'You would never let ME do that,' said Nicholas in a tone of gentle reproach.

'I didn't mind what I was, then. I shouldn't have had the heart to put on gentleman's clothes. They would have reminded me of old times and made me miserable. I am another man now, Nick. My dear boy, I can't speak. Don't say anything to me. Don't think the worse of me for these tears. You don't know what I feel today; you can't, and never will!'

They walked in to dinner arm-in-arm, and sat down side by side.

Never was such a dinner as that, since the world began. There was the superannuated bank clerk, Tim Linkinwater's friend; and there was the chubby old lady, Tim Linkinwater's sister; and there was so much attention from Tim Linkinwater's sister to Miss La Creevy, and there were so many jokes from the superannuated bank clerk, and Tim Linkinwater himself was in such tiptop spirits, and little Miss La Creevy was in such a comical state, that of themselves they would have composed the pleasantest party conceivable. Then, there was Mrs Nickleby, so grand and complacent; Madeline and Kate, so blushing and beautiful; Nicholas and Frank, so devoted and proud; and all four so silently and tremblingly happy; there was Newman so subdued yet so overjoyed, and there were the twin brothers so delighted and interchanging such looks, that the old servant stood transfixed behind his master's chair, and felt his eyes grow dim as they wandered round the table.

When the first novelty of the meeting had worn off, and they began truly to feel how happy they were, the conversation became more general, and the harmony and pleasure if possible increased. The brothers were in a perfect ecstasy; and their insisting on saluting the ladies all round, before they would permit them to retire, gave occasion to the superannuated bank clerk to say so many good things, that he quite outshone himself, and was looked upon as a prodigy of humour.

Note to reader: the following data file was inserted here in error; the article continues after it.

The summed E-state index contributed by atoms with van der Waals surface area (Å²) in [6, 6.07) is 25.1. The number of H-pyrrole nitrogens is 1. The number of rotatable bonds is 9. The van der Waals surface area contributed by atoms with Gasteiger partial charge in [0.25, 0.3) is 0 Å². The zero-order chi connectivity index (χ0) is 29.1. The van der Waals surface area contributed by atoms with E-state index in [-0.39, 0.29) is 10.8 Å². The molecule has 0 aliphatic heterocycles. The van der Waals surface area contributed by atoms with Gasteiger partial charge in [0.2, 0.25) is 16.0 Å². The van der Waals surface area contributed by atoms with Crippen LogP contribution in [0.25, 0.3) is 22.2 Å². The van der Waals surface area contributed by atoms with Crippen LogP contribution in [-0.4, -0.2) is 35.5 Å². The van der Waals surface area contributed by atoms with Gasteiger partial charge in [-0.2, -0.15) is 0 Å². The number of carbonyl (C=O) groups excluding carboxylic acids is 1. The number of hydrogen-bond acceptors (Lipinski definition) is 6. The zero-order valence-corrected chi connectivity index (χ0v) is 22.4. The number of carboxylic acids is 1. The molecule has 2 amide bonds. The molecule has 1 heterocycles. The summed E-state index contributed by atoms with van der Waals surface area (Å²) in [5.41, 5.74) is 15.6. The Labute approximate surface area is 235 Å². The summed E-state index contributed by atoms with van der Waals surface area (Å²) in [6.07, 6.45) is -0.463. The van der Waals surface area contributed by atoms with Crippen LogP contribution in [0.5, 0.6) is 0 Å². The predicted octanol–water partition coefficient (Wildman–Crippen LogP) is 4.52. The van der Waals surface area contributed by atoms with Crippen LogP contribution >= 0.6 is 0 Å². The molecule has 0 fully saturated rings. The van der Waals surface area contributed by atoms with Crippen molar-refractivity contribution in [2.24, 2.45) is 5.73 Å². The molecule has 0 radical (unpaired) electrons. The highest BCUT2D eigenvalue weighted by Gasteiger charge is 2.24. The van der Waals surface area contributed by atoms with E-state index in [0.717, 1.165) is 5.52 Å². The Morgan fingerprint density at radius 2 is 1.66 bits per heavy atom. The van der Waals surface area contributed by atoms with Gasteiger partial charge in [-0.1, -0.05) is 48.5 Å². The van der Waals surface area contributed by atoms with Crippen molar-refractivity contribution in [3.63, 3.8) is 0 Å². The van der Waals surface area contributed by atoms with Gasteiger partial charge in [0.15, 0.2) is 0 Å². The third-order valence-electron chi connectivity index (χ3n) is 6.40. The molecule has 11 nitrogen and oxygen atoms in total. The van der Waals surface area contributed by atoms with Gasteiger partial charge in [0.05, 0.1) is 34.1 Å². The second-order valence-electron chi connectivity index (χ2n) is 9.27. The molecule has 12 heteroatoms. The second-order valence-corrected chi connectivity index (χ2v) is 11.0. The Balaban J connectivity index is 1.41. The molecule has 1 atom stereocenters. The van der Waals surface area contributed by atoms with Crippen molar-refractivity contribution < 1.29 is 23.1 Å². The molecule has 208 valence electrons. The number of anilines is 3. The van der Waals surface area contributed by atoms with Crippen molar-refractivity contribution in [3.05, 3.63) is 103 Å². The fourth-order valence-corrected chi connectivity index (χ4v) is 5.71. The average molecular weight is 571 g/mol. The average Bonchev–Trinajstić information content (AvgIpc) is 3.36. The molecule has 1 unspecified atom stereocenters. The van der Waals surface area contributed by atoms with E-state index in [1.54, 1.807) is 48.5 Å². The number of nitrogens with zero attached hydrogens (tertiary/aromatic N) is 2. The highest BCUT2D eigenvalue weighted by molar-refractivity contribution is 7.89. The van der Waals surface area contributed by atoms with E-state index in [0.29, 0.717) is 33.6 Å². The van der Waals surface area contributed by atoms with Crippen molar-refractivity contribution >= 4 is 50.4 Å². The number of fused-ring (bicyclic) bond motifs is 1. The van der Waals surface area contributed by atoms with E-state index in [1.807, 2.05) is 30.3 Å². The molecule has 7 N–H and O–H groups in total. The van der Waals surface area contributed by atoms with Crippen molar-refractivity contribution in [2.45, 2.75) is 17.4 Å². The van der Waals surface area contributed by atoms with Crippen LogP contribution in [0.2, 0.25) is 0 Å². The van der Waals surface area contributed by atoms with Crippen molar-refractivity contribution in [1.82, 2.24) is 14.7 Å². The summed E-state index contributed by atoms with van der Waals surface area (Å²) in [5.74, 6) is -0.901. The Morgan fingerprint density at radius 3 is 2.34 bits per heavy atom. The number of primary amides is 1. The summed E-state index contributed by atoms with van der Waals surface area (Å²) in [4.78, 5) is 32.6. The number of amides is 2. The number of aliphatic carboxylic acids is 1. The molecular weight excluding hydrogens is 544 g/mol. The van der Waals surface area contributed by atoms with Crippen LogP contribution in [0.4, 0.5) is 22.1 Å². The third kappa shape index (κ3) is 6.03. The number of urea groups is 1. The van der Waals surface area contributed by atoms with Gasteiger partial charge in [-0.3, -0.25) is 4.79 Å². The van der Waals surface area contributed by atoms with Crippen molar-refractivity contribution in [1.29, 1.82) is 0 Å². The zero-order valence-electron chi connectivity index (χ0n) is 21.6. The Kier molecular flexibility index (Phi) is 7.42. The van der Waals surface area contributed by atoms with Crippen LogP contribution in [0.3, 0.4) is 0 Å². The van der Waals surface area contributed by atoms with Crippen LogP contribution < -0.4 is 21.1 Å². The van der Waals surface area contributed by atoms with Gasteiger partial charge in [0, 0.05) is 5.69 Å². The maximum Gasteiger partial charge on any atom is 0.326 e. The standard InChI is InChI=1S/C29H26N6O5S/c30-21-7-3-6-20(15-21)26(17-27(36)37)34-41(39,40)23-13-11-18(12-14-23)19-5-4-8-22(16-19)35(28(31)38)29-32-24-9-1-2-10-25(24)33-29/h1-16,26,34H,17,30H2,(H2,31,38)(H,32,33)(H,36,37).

'Kate, my dear,' said Mrs Nickleby, taking her daughter aside, as soon as they got upstairs, 'you don't really mean to tell me that this is actually true about Miss La Creevy and Mr Linkinwater?'

'Indeed it is, mama.'

'Why, I never heard such a thing in my life!' exclaimed Mrs Nickleby.

'Mr Linkinwater is a most excellent creature,' reasoned Kate, 'and, for his age, quite young still.'

'For HIS age, my dear!' returned Mrs Nickleby, 'yes; nobody says anything against him, except that I think he is the weakest and most foolish man I ever knew. It's HER age I speak of. That he should have gone and offered himself to a woman who must be—ah, half as old again as I am—and that she should have dared to accept him! It don't signify, Kate; I'm disgusted with her!'

Shaking her head very emphatically indeed, Mrs Nickleby swept away; and all the evening, in the midst of the merriment and enjoyment that ensued, and in which with that exception she freely participated, conducted herself towards Miss La Creevy in a stately and distant manner, designed to mark her sense of the impropriety of her conduct, and to signify her extreme and cutting disapprobation of the misdemeanour she had so flagrantly committed.


An old Acquaintance is recognised under melancholy Circumstances, and Dotheboys Hall breaks up for ever

Nicholas was one of those whose joy is incomplete unless it is shared by the friends of adverse and less fortunate days. Surrounded by every fascination of love and hope, his warm heart yearned towards plain John Browdie. He remembered their first meeting with a smile, and their second with a tear; saw poor Smike once again with the bundle on his shoulder trudging patiently by his side; and heard the honest Yorkshireman's rough words of encouragement as he left them on their road to London.